Part of a series of restaurant recommendations offered in The Stranger’s 2017 Guide to Food and Drink (International Edition).
If Tyrion Lannister had a taste for double IPAs, it'd be easy to picture this Fremont beer temple in the depths of Casterly Rock. Radiant chandeliers and a circular galley hang over the new-world beer hall, which trades in rarefied ales and Belgian-leaning pub grub. So strong is Brouwer's Game of Thrones vibe, with (fake?) stone walls and handsomely worn wooden tables, you half expect a horny, drunken dwarf to stumble out of the keg room with a chalice of lambic. Despite roughly 170 powerhouse and lesser-known Belgian beers speckling the massive tap and bottle lists—not to mention an impressive Scotch arsenal—American craft beer remains a chief draw. MICHAEL RIETMULDER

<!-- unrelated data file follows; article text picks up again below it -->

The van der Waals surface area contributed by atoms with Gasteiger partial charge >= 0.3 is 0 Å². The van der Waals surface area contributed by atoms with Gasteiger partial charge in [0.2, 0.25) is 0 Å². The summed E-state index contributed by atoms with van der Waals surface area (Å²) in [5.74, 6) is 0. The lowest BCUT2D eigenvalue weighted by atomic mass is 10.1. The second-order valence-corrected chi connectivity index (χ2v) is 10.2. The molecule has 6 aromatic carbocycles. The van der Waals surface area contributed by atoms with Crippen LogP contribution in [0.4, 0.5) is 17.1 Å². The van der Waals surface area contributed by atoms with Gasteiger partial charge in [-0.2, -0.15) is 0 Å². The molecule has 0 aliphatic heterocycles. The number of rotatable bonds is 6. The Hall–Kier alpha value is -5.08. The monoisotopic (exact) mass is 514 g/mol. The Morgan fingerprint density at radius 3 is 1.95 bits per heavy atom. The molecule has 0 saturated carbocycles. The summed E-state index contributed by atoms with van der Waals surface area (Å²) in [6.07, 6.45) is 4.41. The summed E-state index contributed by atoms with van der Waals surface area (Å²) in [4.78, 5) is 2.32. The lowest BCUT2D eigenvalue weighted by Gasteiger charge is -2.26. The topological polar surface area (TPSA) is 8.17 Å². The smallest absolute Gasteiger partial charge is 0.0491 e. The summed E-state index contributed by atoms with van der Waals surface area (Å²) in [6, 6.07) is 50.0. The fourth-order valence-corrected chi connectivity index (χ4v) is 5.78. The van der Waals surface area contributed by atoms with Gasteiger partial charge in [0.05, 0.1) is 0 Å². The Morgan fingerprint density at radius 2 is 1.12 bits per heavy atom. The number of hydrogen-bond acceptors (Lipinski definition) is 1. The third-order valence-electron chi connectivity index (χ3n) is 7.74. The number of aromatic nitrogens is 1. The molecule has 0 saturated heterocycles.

In the age of excess and infatuation with shiny newness, humility in the bar world is all the more virtuous. This monastic Belgian pub straddles the line between austere and comfortably divey—a garage bar meets neighborhood tavern with inviting booths and chess boards dotting the tables. While sour and wild beers are all the rage, the Capitol Hill hideaway is less likely to carry the hot new (possibly overrated) kettle sour than the oud bruin quietly perfected over the last century in Brussels. The limited tap and bottle selections, scrawled on a chalkboard and whiteboard, favor quality over quantity, and it's worth inquiring about the rotating cask. MICHAEL RIETMULDER